Fartlek Running


Fartlek Running

The cliché, “to be able to race fast we need to train fast,” sounds overly simplistic but, most often, the simple course of action is the best. One of the best ways to improve your running speed potential is to vary the speed of your weekly runs and also, to vary your speed in certain sessions in your week. Adding one ‘Fartlek Session’ a week will have a significant difference to your latent speed over all distances. Running fast is also very good for your biomechanics and has the potential to reduce your chances of succumbing to injury.

Fartlek Session

The Fartlek session should be a weekly staple in every runner’s schedule. The more experienced will know that I did not just swear. Fartlek is in fact Swedish for ‘Speed-play’.  It is said to have first been coined by a 1930s coach called, Gosta Holmer but I think that for as long as people have run, there has been speed-play. Why do I think that? Well there’s a clue in the name… play… because it makes running fun.

 The benefits of including fartlek into your weekly training are well established. Running at race pace with intermittent recovery periods will train the body to handle those speeds and, when rested, you will be better adapted to hold those speeds for the duration of your chosen event.

Now although the original definition of a fartlek session is an unstructured variation of pace, there are many ways to perform a good fartlek session, including some quite structured runs.  

Session One – the unstructured session:

Keeping things simple to start off – on a route that you have with lots of twists and turns (perfect for a trail). Warm up for a period of 10-15 minutes. The warm up should start very easy and gradually build in speed and effort as the muscles loosen. So that by the end of the period, you are running at a nice steady, conversational pace but not just jogging. 

Your ‘base-pace’ for the rest of the run is more or less at your long, endurance run pace. So not fast but not at recovery levels. I estimate around 75% of your maximum HR or within 15-20 bpm of your 8km time trial effort HR.

After every corner accelerate (you might have to limit the number if you have lots of corners on your route and if your fitness is still in the early stages). Do this in a smooth manner so that you gradually increase your speed from your base-pace to about your 5km running speed over 100-200m. At that point, ease up again but only to your base-pace, there is no slowing right down to completely recover.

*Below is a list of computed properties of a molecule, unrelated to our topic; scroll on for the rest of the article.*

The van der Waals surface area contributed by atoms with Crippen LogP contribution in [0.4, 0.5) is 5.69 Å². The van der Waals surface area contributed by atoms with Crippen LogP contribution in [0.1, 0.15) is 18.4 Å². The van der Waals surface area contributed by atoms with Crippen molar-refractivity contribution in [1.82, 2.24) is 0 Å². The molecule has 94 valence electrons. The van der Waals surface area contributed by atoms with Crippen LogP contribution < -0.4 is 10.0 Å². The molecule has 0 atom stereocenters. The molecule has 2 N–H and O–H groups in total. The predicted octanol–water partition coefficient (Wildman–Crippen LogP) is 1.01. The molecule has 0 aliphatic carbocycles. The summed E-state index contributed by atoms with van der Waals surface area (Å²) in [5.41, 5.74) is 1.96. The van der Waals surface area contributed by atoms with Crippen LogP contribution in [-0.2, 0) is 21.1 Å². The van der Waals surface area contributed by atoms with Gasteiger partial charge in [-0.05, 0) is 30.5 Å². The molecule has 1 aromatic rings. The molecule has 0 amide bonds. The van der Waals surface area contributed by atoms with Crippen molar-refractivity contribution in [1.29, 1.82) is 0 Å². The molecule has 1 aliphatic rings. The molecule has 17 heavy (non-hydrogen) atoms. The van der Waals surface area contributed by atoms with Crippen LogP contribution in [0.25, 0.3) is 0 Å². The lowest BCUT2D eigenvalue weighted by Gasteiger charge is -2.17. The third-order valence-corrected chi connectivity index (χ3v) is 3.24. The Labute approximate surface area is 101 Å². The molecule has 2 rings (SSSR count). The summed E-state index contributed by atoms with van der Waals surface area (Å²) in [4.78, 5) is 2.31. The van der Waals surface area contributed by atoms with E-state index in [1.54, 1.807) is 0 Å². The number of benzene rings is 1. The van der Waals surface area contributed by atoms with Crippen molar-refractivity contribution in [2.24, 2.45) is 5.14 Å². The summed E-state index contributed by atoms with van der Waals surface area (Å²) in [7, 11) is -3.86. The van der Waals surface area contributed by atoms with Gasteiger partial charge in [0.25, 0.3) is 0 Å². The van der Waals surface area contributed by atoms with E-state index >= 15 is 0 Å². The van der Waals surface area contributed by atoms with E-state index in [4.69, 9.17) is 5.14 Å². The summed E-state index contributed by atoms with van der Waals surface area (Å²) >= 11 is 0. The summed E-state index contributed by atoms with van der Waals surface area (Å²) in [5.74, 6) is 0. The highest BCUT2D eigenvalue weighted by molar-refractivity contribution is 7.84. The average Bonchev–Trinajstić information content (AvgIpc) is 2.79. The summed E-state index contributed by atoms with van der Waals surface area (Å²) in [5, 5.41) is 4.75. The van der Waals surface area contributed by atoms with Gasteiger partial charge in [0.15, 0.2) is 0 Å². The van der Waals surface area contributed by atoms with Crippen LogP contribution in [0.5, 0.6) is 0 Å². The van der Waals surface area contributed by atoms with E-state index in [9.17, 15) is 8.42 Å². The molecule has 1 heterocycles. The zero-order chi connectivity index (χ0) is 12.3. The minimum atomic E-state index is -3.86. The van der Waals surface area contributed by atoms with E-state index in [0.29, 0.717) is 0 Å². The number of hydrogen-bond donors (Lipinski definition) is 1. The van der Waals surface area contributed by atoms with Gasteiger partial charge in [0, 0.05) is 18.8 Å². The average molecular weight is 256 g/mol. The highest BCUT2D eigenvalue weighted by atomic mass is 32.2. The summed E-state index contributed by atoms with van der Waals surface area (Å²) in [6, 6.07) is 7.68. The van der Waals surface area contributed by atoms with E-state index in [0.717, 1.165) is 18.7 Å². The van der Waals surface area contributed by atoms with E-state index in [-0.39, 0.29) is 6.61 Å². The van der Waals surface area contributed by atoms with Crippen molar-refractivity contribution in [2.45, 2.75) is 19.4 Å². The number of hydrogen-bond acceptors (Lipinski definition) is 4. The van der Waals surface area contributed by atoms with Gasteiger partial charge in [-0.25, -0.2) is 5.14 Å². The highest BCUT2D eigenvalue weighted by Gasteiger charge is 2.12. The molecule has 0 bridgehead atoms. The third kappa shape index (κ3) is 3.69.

You should always be focusing on your form while running but while dong the accelerations concentrate even harder.

  • Lean slightly forward from the hips.
  • Foot-strike under the body’s centre of gravity.
  • Pulling back with the hamstrings at the moment of contact with the ground.
  • Fast, springy cadence.
  • Quick, economical arm movements and position.
  • Relaxed upper-body.

Make sure to end off the run with a cool down period. The opposite to the warm up this should be a gradual easing up in pace.

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Session Two – the hilly fartlek: 

Now running a hilly fartlek session is probably the most natural thing in the world for any runner to do. Hills push the effort up as the gradient climbs and we, not unsurprisingly, ease up over the top and recover on the way down. 

So running on an undulating course becomes a fartlek session quite naturally. What we want to do with this session is to put some effort into the hills. So a bit more than is required than to just get over them. 

What can often happen in this kind of session is that the runner, fresh and motivated at the start of the run, smashes the first climb they encounter, right from the bottom and then have to really fight to hold that effort and pace all the way to the top. Then, each subsequent hill is done with a little less power as the energy and enthusiasm wanes. 

What we want to do is build our effort. Not only through each hill but also through the length of the workout so that we finish strongly and with good form instead of dragging our tired bodies over the last hill and then staggering on the last downhill to the finish. 

So some points to make this a good, productive session:

  •  Know your route and the hills. So that you can accurately judge your pace on each climb and also throughout the run.
  • Start each climb at a conservative pace and dividing the hill into thirds, pick up your intensity as you pass each segment. The first third at your flat road heart rate + 10bpm; 2nd third plus another 5bpm and then the final 3rd a further 5bpm higher.  
  • Run each hill in the first third of your overall session at those HRs and intensities.
  • Then, during the middle third of your run, start the first third of each hill at the same HR that you were doing the middle third of the hills during the first third of your route. Then increase it in the same way so that the last third is done at a HR 5bpm higher than you were reaching in the first third.  
  • Then repeat that procedure again in the final third of your route. So you will now be starting your hills at the HR that you were finishing the hills in the first third of your route and finishing them 10bpm higher than you were in the first third.
  • Always make sure that you start and finish the session with some easy running.  
  • Running hard up a hill is an excellent way to work on your form. Focus on maintaining good posture. Lean into the hill but don’t look down at your feet and hunch over. Drive with your arms and keep the cadence nice and high.

In ‘Part Two’ we will bring the watch to the session and perform some timed Fartlek sessions. Keep an eye on the page for that…

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